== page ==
So, “Gene” sees a group of men attacking an older man in a supermarket parking lot in broad daylight. Gene draws down on them (click the image above to view the video). Problem: he doesn’t move and get behind cover as he does so. Relevance: not much, given the result, but worth noting. Problem: the assault turned out to be a domestic. Relevance: it’s worth noting that domestic disputes are a cop’s worst nightmare and so, yours. Point of information: As Gene stops the assault, he hears a shopper calling 911 saying “there’s a man with a gun!” Relevance: a lot! If a responding cop sees . . .
Back in the day, I was dead set against carrying a handgun with an external safety. I considered it One More Thing to Worry About – in a situation where fine motor skills go out the window, tunnel vision kicks in, trained responses go out and there’s LOTS to worry about. As for an external safety preventing a negligent discharge or a gun grab shooting, I felt confident I could keep my booger hook off the bang switch, and balanced potential gun loss against rapid, seamless presentation. And now I carry . . .
Owning or carrying a gun for self-defense requires a measure of courage. Taking responsibility for your own safety, the safety or your loved ones and/or other innocent life is a courageous act. Why? Using a firearm for self-defense puts the gun owner in the crosshairs. As our readers acknowledged in our post on countering terrorism, defending yourself by force of arms is an inherently risky business. It requires no small measure of intestinal fortitude; before, during and after an attack. I’m not saying that people who don’t have a gun for self-defense are wimps but . . .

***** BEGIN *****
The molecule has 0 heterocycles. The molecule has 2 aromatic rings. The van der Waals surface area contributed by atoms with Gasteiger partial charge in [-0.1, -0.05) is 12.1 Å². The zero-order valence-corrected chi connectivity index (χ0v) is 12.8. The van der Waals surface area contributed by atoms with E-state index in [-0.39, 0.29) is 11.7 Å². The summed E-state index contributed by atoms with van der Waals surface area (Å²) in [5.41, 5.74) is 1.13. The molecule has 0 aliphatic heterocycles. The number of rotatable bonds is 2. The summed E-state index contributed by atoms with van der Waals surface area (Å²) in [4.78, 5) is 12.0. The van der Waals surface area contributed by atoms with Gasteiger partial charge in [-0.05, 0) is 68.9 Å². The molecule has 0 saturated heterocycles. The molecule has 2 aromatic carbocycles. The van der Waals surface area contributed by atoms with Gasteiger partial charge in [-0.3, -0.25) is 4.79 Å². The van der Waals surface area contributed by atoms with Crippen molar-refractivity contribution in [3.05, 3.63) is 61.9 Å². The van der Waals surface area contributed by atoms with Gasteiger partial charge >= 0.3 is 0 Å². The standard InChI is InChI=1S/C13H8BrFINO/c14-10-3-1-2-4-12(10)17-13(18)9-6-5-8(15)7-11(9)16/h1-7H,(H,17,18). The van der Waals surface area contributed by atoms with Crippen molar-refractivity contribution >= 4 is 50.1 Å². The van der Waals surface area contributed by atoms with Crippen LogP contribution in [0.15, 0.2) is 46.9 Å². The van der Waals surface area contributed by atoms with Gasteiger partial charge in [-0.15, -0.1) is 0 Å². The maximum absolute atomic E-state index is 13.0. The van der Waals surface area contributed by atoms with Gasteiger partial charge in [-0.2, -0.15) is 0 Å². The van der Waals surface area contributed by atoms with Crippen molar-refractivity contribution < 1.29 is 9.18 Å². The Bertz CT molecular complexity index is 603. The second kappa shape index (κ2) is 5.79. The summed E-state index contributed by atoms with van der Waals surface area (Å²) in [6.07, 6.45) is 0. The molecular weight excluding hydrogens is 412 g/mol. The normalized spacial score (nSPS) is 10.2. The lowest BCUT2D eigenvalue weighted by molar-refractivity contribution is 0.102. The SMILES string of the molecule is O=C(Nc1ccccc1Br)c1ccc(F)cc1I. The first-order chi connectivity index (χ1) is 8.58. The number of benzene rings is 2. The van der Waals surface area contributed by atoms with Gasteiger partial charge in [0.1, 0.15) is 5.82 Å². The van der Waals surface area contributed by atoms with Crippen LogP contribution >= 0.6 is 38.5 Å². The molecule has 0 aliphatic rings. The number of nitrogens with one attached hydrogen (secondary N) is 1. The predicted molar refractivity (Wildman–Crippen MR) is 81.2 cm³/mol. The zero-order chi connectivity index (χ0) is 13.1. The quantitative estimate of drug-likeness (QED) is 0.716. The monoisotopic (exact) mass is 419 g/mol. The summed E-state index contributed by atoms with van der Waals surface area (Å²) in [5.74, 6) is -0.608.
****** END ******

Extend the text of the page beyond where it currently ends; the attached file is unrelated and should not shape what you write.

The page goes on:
TTAG reader QP writes:
“I’m on a few email and text lists for Moms Demand Action for Gun Sense in America (MDA) and they notified me about a meeting tonight in XXXX. I obviously have questions I’d like to ask, but I thought you might have some good ideas too. I don’t want to get confrontational, I’d like them to think I’m anti gun and let me get more involved in MDA. Thoughts..?”
“The death of a brown-and-white, mixed breed named Bruno on the northern fringe of New Hampshire’s White Mountains has sparked an angry response from animal rights activists who want to ban owners from using a gun to ‘put down’ old, sick or dangerous dogs,” abcnews.go.com reports. “‘It was done in such a cruel manner. The dog was shot multiple times and left to die,’ said Katie Treamer, one of the founders of Justice For Bruno, a group lobbying to make it a felony to shoot a pet to death in New Hampshire. ‘In this day and age, it’s just not a responsible way to euthanize a pet.'” Contacted by the police, the dog’s owner said he shot his adopted pet because he had . . .